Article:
Kentucky Farm to School Partnerships

We’ve watched the food system in Kentucky evolve and change. With 1 in 6 children in Kentucky experiencing hunger, our partnership with the farm to school program is one of the most important ways for our farm can do good. When we include programs that involve children we expand the reach of nutrition programs far and wide into a community.

Outside of food service in the lunchroom, we were able to create a partnership between the Allen County Schools Food Services Department, the CORE and Dumont Hill Park in 2016 which allowed kids in Allen County to learn more about fresh farm-grown fruits and vegetables. The summer taste tasting and mini farmers market—an educational component of the Summer Feeding Program in Allen County—-was made possible by a Food Services Grant designed to introduce students to fresh Kentucky Proud products grown at a local farm. Additionally, locally grown vegetables were made available at summer feeding sites throughout Scottsville.

“This activity was made possible by the fiscal year 2016 Farm to School Mini-Grant,” noted Mary Hobdy, former Food Services Director for Allen CountySchools.​ “We want these kids to learn more about fruits and vegetables that have been grown on a Kentucky Proud farm right here in Allen County.”


Students taste a variety of peppers, zucchini, squash, tomatoes and watermleon during a tasting at Dumont Hill Park.

“The Farm to School program is a great asset for Allen County schools. Because of the program, many of our students have been afforded the opportunity to try new fruits and vegetables that they may not have otherwise had. Locally grownproduce is more nutritionally dense because it is consumed more quickly following its harvest, so children get more of a nutritional benefit. Students also gain more insight as to where and how fruits and vegetables are grown. Utilizing locally grown foods is a win-win for our local schools, farmers, and community.” – Amy Meador, Dietitian (Allen County Health Department)


An example of vegetable tastings provided in the classroom and during summer feeding program.


An example of the educational sheets sent home with students after a tasting in the classroom.


In the classroom, we provide taste testing of various fruits and vegetables throughout the year. We specifically offer unique vegetables that the students may have never tasted before. Our focus is on those that can be grown during fall, winter and spring months while school is in session. Students sample brussel sprouts, kale, swiss chard, turnips and radish.

In order to make the sampling fun and exciting, we offer a variety of educational and engaging activities depending on the needs of each school and classroom. Farmer Nathan will visit morning meeting and talk about where the food is grown, a video might be shown highlighting the vegetables that are being sampled and whole vegetables are passed around so kids can see and feel what they look like. Every child receives a handout that offers nutritional information and a story about our farm. This allows them to go home and engage their parents about the experience.

Students are also surveyed as to whether or not they “tried it”, “liked it” or would “try it again”. This is allowing all of our community partners to work towards providing better food access with these nutritional vegetables throughout the year. The students can also provide us feedback about their tasting experience.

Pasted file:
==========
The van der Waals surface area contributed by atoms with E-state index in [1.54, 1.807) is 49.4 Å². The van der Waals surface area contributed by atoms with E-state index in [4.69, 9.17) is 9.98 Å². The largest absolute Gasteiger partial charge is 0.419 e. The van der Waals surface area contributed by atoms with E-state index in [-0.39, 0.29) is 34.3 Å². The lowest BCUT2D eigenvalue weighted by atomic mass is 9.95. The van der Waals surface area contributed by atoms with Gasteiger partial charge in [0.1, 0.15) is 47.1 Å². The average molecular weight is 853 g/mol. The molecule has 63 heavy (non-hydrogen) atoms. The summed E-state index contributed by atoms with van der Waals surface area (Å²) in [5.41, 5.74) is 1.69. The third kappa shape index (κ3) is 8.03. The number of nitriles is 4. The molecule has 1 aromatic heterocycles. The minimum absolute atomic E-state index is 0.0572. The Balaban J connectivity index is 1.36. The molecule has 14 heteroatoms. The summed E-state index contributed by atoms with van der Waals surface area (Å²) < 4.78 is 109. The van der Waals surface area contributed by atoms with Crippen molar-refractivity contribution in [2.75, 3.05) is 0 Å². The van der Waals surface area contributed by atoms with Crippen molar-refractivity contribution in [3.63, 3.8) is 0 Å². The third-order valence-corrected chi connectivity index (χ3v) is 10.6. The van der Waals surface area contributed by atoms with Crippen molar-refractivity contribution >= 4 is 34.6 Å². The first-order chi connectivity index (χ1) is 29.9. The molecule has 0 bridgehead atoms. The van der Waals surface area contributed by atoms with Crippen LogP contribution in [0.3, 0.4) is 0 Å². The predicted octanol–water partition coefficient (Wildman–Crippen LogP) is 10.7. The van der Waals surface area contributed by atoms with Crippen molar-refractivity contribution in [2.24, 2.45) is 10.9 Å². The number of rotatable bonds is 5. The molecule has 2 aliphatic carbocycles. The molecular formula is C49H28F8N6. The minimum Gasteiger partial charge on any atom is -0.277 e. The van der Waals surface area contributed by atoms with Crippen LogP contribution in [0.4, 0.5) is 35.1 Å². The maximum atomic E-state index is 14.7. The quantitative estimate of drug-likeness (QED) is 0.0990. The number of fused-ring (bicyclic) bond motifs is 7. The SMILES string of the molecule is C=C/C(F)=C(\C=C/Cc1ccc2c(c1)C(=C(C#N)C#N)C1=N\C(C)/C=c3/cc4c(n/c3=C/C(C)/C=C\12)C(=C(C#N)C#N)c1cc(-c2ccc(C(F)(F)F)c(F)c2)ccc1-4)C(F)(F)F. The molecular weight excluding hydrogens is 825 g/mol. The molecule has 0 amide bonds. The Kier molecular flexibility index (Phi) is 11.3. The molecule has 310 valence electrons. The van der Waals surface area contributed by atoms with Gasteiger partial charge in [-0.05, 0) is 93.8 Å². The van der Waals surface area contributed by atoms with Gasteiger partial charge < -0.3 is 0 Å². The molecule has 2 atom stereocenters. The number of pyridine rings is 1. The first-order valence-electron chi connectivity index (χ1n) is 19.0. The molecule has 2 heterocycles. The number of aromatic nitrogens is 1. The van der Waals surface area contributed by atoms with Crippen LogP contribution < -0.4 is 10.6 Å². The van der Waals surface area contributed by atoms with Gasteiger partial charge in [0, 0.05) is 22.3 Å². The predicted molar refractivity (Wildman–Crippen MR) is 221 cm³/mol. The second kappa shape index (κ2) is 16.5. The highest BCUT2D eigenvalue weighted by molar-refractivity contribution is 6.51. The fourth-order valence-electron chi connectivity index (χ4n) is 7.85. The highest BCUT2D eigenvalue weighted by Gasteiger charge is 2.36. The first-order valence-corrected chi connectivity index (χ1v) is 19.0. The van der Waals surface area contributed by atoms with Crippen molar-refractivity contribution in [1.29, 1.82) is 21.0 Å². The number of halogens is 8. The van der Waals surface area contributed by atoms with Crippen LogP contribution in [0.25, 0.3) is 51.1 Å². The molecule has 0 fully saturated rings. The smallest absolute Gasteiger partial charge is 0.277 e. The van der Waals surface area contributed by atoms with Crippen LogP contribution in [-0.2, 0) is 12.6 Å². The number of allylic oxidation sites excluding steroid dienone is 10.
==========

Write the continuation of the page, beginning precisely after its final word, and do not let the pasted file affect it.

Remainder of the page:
“Kids can branch out and eat new foods. Some of the vegetables are good, and some aren’t.” – Sarah (Student Allen County Scottsville Schools)

We also invite Freshman students to come out to the farm. They are able to tour the farm, learn how their food is grown and we hope some of them will consider full-time farming as an occupation. In order to make sure that the experience really hits home we offer a mini farmers market set up where students can select a variety of vegetables to take home with them. We also offer a sampling of quick and easy recipes they can make with those vegetables. The students and teachers always look forward to these farm field days.


Freshman students “shop” the mini farmers market for greens and root crops. This enables the students to take vegetables home with them after tasting the vegetables during their farm tour.


Freshman students learn about rotating seeded crops in the field and high tunnels during fall and winter months.

“One of the most important pieces of the integrated farm to school program we are building here in Allen County is getting students out on the farm. Not only do they get to see where food is grown, but they also get to taste them. The high school students that visit the farm in spring and fall also learn some valuable insights into year-round farming. We share information about the farm as a careeropportunity rather than just nutrition.” – Carolyn Richey (Nursing Supervisor Allen County Health Department)

“From an educator’s perspective, the “Farm to School” program is an enhancement of the nutritional program I use with my freshman health classes. The students tell me after the trip what vegetables they liked/disliked from the samples. The “Farm to School” program is an excellent collaboration for students to realize where food comes from. Often our society as a whole, more so now than even a decade ago, has a disconnect from where food comes from. This program is an excellent visualization for such. The “Farm to School” program for our students at Allen County-Scottsville High School is a great addition to our nutritional program.” – Billy Joe Miller (PE/Health Teacher)